would respond to a power failure.
   •  Backup generators must restore electricity to the
   •  Control rods were completely removed to bring the
      reactor to full capacity.
   •  At some point, the fission reaction began occurring
   •  The control rods were inserted into the reactor core,
      but a design flaw in the tips lead to a power surge.
   •  Graphite was used as a moderator. This, when
      exposed to air, exploded.

•   1986: Explosion at Chernobyl Nuclear Plant in Ukraine, U.S.S.R.
     • A controlled test of the safety emergency core cooling feature of the
       reactor was scheduled.
     • Concern over what would happen if a power failure occurred –
       backup generators took ~1 minute to reach full capacity.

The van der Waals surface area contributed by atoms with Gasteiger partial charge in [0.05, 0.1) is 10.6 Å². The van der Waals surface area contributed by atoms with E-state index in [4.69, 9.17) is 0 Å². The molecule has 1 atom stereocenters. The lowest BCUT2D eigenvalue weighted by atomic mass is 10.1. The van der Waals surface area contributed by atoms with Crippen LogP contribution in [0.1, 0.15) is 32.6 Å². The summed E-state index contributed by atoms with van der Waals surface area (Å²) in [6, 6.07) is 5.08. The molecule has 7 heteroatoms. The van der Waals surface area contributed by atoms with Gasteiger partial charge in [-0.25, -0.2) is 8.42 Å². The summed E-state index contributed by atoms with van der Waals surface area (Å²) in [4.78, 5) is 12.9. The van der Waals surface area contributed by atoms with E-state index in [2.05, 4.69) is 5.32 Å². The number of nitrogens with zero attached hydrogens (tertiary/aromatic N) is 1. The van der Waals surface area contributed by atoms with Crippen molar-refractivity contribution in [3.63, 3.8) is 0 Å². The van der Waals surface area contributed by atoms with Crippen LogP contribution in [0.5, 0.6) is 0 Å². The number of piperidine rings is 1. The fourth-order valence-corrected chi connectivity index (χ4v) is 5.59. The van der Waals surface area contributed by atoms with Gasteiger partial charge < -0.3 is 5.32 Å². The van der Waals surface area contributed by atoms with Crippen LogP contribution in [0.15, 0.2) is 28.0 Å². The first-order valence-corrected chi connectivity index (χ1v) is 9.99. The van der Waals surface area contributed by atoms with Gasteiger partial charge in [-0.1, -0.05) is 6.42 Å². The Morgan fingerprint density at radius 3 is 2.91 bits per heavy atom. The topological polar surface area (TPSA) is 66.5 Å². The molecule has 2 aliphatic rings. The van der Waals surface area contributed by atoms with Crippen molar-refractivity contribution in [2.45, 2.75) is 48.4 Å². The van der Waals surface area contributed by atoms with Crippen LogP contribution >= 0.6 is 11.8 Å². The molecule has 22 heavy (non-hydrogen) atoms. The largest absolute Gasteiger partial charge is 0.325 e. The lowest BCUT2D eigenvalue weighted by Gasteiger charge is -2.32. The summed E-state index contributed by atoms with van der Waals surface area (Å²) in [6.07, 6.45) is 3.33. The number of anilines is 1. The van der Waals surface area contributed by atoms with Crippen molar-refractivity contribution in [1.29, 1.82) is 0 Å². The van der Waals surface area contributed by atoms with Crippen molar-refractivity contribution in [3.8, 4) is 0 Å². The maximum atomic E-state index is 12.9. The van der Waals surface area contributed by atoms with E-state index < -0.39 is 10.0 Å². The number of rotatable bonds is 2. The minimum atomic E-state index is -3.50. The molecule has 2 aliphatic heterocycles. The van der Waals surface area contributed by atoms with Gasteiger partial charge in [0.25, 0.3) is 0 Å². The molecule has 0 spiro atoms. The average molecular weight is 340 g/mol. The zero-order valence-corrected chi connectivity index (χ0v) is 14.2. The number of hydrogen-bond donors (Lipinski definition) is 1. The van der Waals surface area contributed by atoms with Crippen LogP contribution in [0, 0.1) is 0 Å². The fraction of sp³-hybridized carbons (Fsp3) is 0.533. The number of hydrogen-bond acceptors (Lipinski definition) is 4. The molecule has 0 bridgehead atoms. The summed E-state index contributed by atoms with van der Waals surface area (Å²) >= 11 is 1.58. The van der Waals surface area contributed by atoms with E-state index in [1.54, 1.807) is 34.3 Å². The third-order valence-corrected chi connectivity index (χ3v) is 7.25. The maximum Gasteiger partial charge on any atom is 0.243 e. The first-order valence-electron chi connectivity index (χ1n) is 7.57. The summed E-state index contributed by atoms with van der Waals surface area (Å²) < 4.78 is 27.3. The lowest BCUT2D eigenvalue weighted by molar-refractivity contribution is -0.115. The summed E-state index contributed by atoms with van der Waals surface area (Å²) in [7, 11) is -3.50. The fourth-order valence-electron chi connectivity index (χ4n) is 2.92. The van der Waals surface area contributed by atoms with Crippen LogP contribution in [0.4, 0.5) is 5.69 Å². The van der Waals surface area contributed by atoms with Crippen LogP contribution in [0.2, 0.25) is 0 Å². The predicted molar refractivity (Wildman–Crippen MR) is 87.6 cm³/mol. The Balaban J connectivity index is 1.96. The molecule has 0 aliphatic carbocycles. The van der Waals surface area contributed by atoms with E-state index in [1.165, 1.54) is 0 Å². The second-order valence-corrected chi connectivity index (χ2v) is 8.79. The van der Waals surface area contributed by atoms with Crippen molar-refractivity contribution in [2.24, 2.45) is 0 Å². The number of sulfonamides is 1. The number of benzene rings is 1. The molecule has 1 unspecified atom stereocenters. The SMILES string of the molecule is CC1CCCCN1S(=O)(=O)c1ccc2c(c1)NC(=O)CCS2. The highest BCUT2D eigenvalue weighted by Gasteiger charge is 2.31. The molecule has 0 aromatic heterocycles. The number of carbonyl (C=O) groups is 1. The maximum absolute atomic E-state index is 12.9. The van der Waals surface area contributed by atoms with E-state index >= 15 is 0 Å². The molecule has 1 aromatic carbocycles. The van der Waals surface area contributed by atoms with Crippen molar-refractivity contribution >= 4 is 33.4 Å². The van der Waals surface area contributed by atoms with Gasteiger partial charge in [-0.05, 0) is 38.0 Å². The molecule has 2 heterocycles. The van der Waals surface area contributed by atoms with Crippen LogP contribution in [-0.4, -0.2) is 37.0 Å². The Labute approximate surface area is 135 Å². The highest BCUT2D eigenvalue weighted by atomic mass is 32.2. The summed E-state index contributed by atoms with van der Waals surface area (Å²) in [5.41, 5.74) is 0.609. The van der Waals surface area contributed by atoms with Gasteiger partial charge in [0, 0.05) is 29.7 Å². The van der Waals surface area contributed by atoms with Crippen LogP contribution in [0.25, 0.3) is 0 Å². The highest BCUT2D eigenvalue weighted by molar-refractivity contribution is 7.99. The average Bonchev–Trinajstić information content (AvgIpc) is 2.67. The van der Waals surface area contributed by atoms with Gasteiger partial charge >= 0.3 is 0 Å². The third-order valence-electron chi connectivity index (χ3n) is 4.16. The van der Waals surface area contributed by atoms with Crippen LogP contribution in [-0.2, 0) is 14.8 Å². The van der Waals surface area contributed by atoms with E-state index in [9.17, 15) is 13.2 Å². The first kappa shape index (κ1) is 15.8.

• Control rods had been nearly completely removed to put the reactor
       at full operating power.
     • When the test was started, the chain reaction began occurring
     • When this was detected, a shutdown of the reactor was ordered.
     • An unknown design flaw in the tips of the control rods caused
       coolant fluid to be displaced.
     • This created an even larger energy spike, overwhelming the reactor
       containment, causing an explosion and a complete core meltdown.
•   The design of the Chernobyl plant also did not have
    an adequate containment building.
•   When the graphite moderator exploded, radiation
    was able to escape directly into the air.
•   Valery Legasov was in charge
    of finding out exactly what
    went wrong and how to deal